World this week
Asian stock markets slid Wednesday and oil prices surged more than $5 per barrel as Russian forces stepped up attacks on Ukrainian cities. Shanghai, Tokyo, Hong Kong and Seoul declined as President Vladimir Putin's invasion fuelled fears of global economic turmoil. Sydney gained. Wall Street's benchmark S and P index lost 1.5% on Tuesday, deepening a two-month-old skid. The war is adding to worries about global economic growth in the face of plans by the US Federal Reserve and other central banks to fight surging inflation by raising interest rates.
"The conspiracy of geopolitical uncertainty and stagflation-type impulses is a brutal shock," Tan Boon Heng of Mizuho Bank said in a report. Investors await more clues about possible rate hikes when Fed Chair Jerome Powell speaks Wednesday before Congress. Oil prices rose despite an agreement by the United States and other major governments in the International Energy Agency to release 60 million barrels from strategic reserves to stabilise supply.
World leaders, environment ministers and other representatives from 173 countries have agreed to develop a legally binding treaty on plastics, in what many described a truly historic moment. The resolution, agreed at the UN environment assembly in Nairobi, Kenya, calls for a treaty covering the "full lifecycle" of plastics from production to disposal, to be negotiated over the next two years. It has been described by the head of the UN Environment Programme (UNEP) as the most important multilateral environmental deal since the Paris climate accord in 2015.
Approximately 7bn of the estimated 9.2bn tonnes of plastics produced between 1950 and 2017 are now waste. About 75% of that waste is either deposited in landfills or accumulating in terrestrial and aquatic environments and ecosystems. NGOs described the resolution as a critical shift in international policymakers' approach, which previously focused on plastic as a marine litter issue.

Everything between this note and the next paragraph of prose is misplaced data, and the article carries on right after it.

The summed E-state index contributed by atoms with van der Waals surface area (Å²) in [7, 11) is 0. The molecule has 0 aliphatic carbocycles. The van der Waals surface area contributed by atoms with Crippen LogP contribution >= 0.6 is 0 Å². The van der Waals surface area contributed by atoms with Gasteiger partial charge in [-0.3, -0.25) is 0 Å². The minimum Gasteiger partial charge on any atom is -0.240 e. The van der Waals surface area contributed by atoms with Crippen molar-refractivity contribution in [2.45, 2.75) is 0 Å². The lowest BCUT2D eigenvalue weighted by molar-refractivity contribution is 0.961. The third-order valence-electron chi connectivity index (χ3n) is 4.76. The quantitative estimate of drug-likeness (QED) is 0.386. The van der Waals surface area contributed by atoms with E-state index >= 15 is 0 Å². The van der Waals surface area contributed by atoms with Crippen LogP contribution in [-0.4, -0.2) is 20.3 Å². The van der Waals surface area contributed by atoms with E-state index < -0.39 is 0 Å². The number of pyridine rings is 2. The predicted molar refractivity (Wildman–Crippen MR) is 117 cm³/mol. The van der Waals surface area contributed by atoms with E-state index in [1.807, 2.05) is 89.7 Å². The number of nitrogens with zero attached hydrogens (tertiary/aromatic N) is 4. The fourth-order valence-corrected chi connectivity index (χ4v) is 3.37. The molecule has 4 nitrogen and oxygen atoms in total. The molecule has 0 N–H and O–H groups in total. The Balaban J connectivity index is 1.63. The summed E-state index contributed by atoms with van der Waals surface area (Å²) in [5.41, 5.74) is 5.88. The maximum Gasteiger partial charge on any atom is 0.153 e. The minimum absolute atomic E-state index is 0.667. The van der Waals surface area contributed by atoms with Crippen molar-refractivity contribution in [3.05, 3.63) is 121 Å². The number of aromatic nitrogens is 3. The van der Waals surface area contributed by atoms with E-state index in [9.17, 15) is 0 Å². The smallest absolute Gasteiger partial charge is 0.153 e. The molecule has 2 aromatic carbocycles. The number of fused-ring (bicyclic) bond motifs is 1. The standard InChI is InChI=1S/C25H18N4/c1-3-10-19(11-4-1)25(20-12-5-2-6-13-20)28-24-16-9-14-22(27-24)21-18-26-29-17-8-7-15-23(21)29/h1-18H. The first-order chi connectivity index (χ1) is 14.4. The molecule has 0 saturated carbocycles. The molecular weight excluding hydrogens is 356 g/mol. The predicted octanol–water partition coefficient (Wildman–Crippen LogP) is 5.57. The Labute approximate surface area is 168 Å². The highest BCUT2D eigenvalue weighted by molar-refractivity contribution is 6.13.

Hong Kong's leader said people's movements may be restricted during mandatory testing this month of the entire population for the coronavirus, as health officials reported a record 55,353 daily infections on Wednesday (Mar. 2) and over a hundred deaths. Chief executive Carrie Lam said authorities are still refining the plan, but that there would be no "complete" lockdown that would prevent entry and exit from the city. "The extent of it must take into account Hong Kong's circumstances and people's needs," she told reporters.
Hong Kong is planning to test its more than 7 million residents as it grapples with soaring numbers of COVID-19 cases in its worst outbreak of the pandemic, linked largely to the omicron variant. Officials on Wednesday reported 117 deaths, taking the total number above 1,000. About 80% of the deaths have occurred since late December. Most involved elderly patients who were not fully vaccinated.
The moon is about to get walloped by 3 tons of space junk, a punch that will carve out a crater that could fit several semitractor-trailers. The leftover rocket will smash into the far side of the moon at 5,800 mph (9,300 kph) on Friday, away from telescopes' prying eyes. It may take weeks, even months, to confirm the impact through satellite images. It's been tumbling haphazardly through space, experts believe, since China launched it nearly a decade ago. But Chinese officials are dubious it's theirs.
No matter whose it is, scientists expect the object to carve out a hole 33 feet to 66 feet (10 to 20 meters) across and send moon dust flying hundreds of miles (kilometres) across the barren, pockmarked surface. Low-orbiting space junk is relatively easy to track. Objects launching deeper into space are unlikely to hit anything and these far-flung pieces are usually soon forgotten, except by a handful of observers who enjoy playing celestial detective on the side.
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